Director Joseph Kosinski takes the heartbreaking tale of the Granite Mountain Hotshots in his late that fought to contain wildfires and gives it the most appropriate of tellings. He never favors heavily on the melodrama, technicalities or patriotism that could ooze from such a story. This could have easily been a soft drama for families and an appropriate tribute to the many firefighters that attended the preview screening. Despite keeping the film on its expected track, Kosinski earns the tears that come with this tragic story.
The film treats the Arizona based Hotshots as men that are devoted and heroic, but still rowdy and flawed. They’re led by Eric Marsh (Josh Brolin), dedicated to making the tough call more than adequately communicating it. He struggles to get his group of hard-working firefighters approved to be Hotshots but has to keep his attitude in check. He has a loving relationship with his ranch-owning wife Amanda (Jennifer Connelly), but their relationship turns rocky with extended hours and the debate over having a baby. Only with a little cheerful encouragement and strategy from the former fire chief and family member Duane (Jeff Bridges) can he finally make a difference.
There’s a lot of stories to take in with the many men of this unit, and we only follow a handful. The most prominent is Brendan “Donut” McDonough (Miles Teller), a loser of a pot-smoker that with a pregnant girlfriend that wants nothing to do with him. He’s rough, but Marsh thinks he can mold him. Sure enough, he keeps up with the rowdy bunch and gets his life together enough to be a dad. The rest of the crew just seem like decent and average guys, chatting about ladies and boasting about their band.
It’s the little details that make Only The Brave stand out from the pack of other heroic and tragic tales. I didn’t expect much from Brendan and his baby, suspecting we’d only see him holding his daughter a few times. But there’s a surprisingly sweet sequence where he and another Hotshot struggle with the baby running a fever and they scramble with how to handle it. One of the Hotshots happens to know a nurse and the crisis is averted, with Brendan admitting that was the most frightening moment of his life. Amanda also has her own experience of frustrations, struggling to maintain the ranch on her own and push her new business of shoeless horses to local farmers. She may have to share her man with the fires, but she gets equal enough time in this story to be more than just the worrying wife back home.
The fires these boys combat are as terrifying as they are believable. They approach their strategies with a calm demeanor, committed to digging trenches and cutting off the path of flames, but are aware that one miscalculation could lead to a swift death. There’s a moment when they start spreading flames with a device that spits out embers, only for it to turn into a flamethrower when the mixture gets too hot, forcing Brendan to launch it into the fire. Brendan is slightly panicked about what went wrong, but Eric brushes it off as just being a bad batch. He’s more concerned about promptly leaving the area before the flame spread faster. And when the team tackles the massive Yarnell Hill Fire, the mission turns dark and harsh, all of them striving to be brave amid the most horrific of disasters.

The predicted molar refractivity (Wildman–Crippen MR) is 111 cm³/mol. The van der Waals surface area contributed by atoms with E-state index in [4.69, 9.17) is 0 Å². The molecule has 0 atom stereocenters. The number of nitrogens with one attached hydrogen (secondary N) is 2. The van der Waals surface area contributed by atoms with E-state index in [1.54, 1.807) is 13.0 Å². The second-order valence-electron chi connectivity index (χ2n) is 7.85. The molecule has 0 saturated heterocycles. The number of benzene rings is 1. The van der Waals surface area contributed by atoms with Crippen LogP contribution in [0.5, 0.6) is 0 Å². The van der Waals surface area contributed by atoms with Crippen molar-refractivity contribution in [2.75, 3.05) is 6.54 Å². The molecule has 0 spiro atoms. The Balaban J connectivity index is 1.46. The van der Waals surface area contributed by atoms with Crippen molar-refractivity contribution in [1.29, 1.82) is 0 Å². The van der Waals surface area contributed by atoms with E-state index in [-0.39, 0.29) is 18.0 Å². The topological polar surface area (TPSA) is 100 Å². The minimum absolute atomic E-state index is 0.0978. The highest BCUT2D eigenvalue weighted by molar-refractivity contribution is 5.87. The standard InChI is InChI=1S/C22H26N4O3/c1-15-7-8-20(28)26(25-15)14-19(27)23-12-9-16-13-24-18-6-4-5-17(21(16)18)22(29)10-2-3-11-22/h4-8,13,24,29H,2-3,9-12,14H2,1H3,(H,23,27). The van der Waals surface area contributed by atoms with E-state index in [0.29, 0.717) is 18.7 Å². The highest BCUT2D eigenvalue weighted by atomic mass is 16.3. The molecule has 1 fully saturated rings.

While I didn’t feel as though I genuinely grasped the detailed technical aspects of firefighting, I was never out of the loop with these characters. They speak plainly and to the point, rarely taking moments to deliver some overly dramatic line. The film isn’t devoid of these, however. I set my expectations a little low in the first shot where Eric has a dream about a bear made of flames, running through the woods as it growls and leaves a blaze in its wake. This vision is seen at least three more times, and the movie must stop at one moment so Eric can spell out this imagery for the audience. There are also a few scenes in the third act that are a little too on-the-nose with the themes at play. Eric doesn’t want to let Brendan transfer for a safer gig with his family but realizes that it’s Eric’s hangups bringing this distaste.
There’s no significant surprise with how Only The Brave plays out. We watch the tragedy unfold with dignity, the tears flow in the aftermath and are treated to photos of the real Granite Mountain Hotshots to close the film. It’s built to be a tear-jerking tribute but assembled with great care to make a movie of character and courage, so the inevitable event that claims many lives carries a more substantial impact of heroism than the apparent acknowledgments.
Kosinski could have favored more comfortable melodrama and emphasize the wildfires, but he manages to avoid the many pitfalls of adapting such a story. Much like the Hotshots, his film manages to make the quick calls of where to take a tale about family, fire, and frustration. I’ve sat through so many of these real stories of tragedy and heroism meant to evoke tears, most of the audience was quickly won over to weep by the simplest of drama. This film earns its watery-eyed audience and nearly brought me to that emotional pique as well, thanks to Kosinski’s moving portrayal of these people and events. Calling the film moving is a given for those invested in the lives of firefighters, but it carries a more critical impact and grander surprise for those not as involved or aware of these events.